In texts chosen from the ritual to conform to the circumstances of death and the needs of the mourners, “the presiding minister addresses God on behalf of the deceased and the mourners in the name of the entire Church.” Responding to the word of God proclaimed and preached, the assembly prays prayers of intercession at the vigil and the funeral liturgy for the deceased and all the dead, for the mourners and the needs of the whole world. Models for intercession in the rites may be adapted according to pastoral needs.
In songs chosen with a Christian understanding of death in mind, human hearts are given a voice. In some pastoral settings, there has been increasing confusion about the appropriate types of music for funerals. The tendency to secularize the rites must be countered by prayerful reflection when choosing music for all parish liturgies and by sensitive guidance in the preparation of the funeral rites with the mourners. There are three elements to consider in choosing music for a Christian funeral: They are the liturgical judgment, the musical judgement and the pastoral judgment.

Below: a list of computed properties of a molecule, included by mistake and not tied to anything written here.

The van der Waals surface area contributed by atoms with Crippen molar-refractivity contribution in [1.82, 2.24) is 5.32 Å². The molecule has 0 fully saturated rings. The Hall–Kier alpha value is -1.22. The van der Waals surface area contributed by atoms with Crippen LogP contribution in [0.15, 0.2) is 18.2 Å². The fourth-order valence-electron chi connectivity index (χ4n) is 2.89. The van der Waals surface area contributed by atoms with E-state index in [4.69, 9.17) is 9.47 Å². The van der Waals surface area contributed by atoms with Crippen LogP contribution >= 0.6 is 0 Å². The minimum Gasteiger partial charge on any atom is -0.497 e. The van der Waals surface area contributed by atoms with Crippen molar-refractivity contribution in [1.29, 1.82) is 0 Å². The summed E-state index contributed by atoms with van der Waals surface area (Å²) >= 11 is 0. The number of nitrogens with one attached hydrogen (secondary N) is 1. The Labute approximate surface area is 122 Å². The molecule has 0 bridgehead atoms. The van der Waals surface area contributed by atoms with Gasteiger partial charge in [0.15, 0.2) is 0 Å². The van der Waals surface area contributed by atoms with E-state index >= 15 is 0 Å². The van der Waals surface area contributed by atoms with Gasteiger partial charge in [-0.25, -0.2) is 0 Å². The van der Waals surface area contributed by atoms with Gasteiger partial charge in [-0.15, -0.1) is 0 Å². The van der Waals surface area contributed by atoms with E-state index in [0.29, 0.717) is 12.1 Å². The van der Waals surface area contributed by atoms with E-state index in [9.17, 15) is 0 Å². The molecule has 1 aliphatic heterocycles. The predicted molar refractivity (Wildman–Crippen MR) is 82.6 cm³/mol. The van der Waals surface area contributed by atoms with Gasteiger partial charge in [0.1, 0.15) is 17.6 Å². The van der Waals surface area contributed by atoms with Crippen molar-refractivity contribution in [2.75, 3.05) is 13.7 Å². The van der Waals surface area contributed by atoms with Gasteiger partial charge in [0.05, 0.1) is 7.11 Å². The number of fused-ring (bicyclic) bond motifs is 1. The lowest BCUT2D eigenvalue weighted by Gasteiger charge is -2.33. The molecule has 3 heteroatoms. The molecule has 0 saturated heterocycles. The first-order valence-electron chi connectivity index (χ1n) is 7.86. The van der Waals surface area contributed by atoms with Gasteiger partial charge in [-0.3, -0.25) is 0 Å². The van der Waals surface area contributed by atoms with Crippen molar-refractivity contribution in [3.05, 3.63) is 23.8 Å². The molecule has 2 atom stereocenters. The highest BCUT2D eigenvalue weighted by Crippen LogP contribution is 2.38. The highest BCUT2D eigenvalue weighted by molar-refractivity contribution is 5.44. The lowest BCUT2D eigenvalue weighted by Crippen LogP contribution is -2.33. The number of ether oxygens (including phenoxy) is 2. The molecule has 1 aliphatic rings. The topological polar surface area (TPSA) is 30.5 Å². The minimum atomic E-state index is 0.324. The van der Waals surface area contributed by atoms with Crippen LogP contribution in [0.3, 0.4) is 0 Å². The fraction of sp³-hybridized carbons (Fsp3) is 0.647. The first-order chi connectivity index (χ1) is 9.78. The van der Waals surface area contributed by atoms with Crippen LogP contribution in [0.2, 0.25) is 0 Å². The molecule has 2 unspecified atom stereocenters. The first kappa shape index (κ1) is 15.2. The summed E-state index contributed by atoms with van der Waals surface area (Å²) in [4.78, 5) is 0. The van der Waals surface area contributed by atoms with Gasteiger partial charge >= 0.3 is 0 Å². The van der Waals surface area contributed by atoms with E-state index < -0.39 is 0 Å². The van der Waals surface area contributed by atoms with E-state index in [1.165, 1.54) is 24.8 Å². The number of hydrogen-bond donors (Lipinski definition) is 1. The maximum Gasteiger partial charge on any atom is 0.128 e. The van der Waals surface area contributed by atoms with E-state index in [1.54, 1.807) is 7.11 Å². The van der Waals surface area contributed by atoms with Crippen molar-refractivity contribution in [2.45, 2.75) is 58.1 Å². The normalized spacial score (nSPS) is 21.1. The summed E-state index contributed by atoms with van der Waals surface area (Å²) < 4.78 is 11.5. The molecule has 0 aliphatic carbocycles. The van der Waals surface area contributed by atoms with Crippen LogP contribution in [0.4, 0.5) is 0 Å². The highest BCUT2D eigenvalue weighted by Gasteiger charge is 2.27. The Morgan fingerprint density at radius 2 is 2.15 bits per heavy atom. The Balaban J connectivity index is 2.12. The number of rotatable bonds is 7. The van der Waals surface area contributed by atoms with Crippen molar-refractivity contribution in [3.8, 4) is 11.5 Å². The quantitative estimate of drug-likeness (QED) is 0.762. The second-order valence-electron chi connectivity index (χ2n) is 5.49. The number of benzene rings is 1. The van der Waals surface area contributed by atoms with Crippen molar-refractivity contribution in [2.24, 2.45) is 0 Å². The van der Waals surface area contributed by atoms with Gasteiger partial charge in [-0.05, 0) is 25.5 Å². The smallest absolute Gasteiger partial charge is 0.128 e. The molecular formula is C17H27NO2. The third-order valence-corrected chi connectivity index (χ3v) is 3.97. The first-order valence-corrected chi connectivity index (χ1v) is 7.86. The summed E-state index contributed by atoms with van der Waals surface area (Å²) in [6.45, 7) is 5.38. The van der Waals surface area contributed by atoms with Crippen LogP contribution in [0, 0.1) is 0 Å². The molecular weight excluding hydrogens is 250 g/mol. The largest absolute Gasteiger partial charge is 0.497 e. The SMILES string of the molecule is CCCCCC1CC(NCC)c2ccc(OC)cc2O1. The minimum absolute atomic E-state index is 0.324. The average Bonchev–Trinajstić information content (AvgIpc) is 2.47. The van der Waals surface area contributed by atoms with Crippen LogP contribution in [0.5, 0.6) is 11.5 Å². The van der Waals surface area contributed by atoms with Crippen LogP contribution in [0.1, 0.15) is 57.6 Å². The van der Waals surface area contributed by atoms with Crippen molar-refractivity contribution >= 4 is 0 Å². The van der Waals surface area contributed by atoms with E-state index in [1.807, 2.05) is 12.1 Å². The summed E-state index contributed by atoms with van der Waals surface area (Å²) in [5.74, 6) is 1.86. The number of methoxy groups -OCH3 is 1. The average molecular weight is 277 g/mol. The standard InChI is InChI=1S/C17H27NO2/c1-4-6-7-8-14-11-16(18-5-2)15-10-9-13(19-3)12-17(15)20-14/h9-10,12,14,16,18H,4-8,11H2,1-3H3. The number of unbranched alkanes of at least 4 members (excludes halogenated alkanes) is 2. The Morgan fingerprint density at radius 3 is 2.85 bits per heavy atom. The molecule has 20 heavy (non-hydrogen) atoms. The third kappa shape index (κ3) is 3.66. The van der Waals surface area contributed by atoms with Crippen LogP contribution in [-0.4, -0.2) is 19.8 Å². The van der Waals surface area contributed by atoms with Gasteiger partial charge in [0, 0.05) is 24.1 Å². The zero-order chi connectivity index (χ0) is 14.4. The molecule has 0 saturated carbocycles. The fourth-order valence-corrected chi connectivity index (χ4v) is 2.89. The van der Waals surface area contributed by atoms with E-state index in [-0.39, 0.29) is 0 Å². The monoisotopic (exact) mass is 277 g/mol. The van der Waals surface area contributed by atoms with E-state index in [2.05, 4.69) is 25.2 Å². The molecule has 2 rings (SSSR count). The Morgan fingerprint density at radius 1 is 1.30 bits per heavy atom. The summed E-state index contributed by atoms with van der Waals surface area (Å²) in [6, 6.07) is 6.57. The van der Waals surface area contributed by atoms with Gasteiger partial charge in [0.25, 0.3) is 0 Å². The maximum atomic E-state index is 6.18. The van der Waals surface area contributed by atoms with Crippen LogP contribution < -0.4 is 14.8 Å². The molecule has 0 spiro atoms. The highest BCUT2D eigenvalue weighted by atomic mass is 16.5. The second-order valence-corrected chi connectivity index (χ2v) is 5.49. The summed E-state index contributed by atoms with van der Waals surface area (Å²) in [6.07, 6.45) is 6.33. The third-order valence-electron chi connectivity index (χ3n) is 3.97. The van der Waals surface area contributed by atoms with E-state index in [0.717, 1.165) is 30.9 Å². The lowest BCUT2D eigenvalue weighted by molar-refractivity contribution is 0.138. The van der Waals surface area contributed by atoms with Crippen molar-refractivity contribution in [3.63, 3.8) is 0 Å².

“Prayerful silence is an element important to the celebration of the funeral rites. Intervals of silence should be observed, for example, after each reading, after Communion and during the final commendation and farewell, to permit the assembly to reflect upon the word of God and the meaning of the celebration.”
Symbols give concrete witness to faith
The Easter candle “…reminds the faithful of Christ’s undying presence among them, of his victory over sin and death, and of their share in that victory by virtue of their initiation,” according to the OCF.
Holy water “…reminds the assembly of the saving waters of baptism.”